Hands on with the new Lara Croft game

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You might have heard that Lara Croft and the Guardian of Light is Indiana Jones-meets-Diablo: isometric Mayan dungeon crawling where hell's minions are swapped for giant spiders, spells traded for pistols and flamethrowers. But developer Crystal Dynamics is keen on downplaying any comparison between Diablo and Lara Croft and the Guardian of Light. I got to play it for myself in co-op with the game's creative director Daniel Neuburger, so here's my take.

"I wouldn't say that dungeon crawlers were our biggest influence," Neuburger told me during our alone-time with the co-op platformer at E3. "Even though it has the isometric camera - people look at it and go 'It's like Diablo!', right? - but it's not very much like Diablo. Really, my biggest inspiration for this were classic co-op adventures. The games I used to play with my sister when I was a kid. For me, it's just as much fun playing the game as it was bickering with your co-op partner. I played through Toejam & Earl so many times with my sister, and Bubble Bobble."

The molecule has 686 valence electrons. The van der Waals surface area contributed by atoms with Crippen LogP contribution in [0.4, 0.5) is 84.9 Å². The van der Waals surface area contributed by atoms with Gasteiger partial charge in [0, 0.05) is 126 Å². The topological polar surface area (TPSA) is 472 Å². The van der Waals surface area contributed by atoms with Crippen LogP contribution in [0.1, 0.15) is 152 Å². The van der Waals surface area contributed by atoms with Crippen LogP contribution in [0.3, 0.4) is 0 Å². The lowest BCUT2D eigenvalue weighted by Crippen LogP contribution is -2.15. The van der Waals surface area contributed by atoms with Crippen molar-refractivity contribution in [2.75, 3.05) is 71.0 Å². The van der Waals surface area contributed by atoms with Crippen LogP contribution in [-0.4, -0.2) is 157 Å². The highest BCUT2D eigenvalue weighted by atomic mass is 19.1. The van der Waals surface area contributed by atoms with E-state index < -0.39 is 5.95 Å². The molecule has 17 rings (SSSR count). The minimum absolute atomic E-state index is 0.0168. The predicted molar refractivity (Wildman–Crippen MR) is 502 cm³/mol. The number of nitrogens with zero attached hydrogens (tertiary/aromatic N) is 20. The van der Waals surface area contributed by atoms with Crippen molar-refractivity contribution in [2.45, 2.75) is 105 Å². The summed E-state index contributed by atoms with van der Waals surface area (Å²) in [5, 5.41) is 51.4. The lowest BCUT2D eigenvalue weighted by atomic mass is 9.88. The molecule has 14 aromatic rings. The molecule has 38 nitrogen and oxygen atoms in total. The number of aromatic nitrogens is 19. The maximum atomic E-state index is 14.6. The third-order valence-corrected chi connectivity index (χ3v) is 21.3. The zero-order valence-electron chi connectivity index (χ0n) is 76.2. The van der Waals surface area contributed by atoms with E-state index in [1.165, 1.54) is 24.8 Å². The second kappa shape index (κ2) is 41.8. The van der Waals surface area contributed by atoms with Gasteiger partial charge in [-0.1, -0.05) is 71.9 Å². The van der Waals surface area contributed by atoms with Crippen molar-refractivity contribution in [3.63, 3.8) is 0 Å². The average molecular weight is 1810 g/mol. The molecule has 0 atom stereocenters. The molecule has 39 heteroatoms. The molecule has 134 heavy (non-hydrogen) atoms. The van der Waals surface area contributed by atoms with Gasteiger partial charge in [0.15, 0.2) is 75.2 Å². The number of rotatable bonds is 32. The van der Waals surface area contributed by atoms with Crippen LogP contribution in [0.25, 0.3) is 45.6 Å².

Our hands-on demo was full of opportunities for that kind of playful "co-opetition," a terrible buzzword that I hope to never write again. Playing as Totec, Lara's Mayan warrior chum, I was chased down a trap-choked alley by a walking, cave-dwelling enormo-fish. Three times, Neuburger had to stand Lara on a pressure plate to summon a bridge for my stumpy Totec to cross with. On the other side, I put my weight on an identical tile to hold the bridge down for him. Twice, we made it across safely, but on the third, I made the quick, selfish decision to leave him stranded. The boss creature gobbled Lara, Neuburger lost a few points, cursed me, and then respawned a few seconds later. That's an example of the opportunities for antagonizing your co-op partner that Crystal Dynamics are encouraging.

As a multiplatform title, Guardian of Light lends itself to gamepad controls, but it will support mouse and keyboard input on PC. Here are some annoyingly watermarked shots:

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Evan Lahti
Global Editor-in-Chief

Evan's a hardcore FPS enthusiast who joined PC Gamer in 2008. After an era spent publishing reviews, news, and cover features, he now oversees editorial operations for PC Gamer worldwide, including setting policy, training, and editing stories written by the wider team. His most-played FPSes are CS:GO, Team Fortress 2, Team Fortress Classic, Rainbow Six Siege, and Arma 2. His first multiplayer FPS was Quake 2, played on serial LAN in his uncle's basement, the ideal conditions for instilling a lifelong fondness for fragging. Evan also leads production of the PC Gaming Show, the annual E3 showcase event dedicated to PC gaming.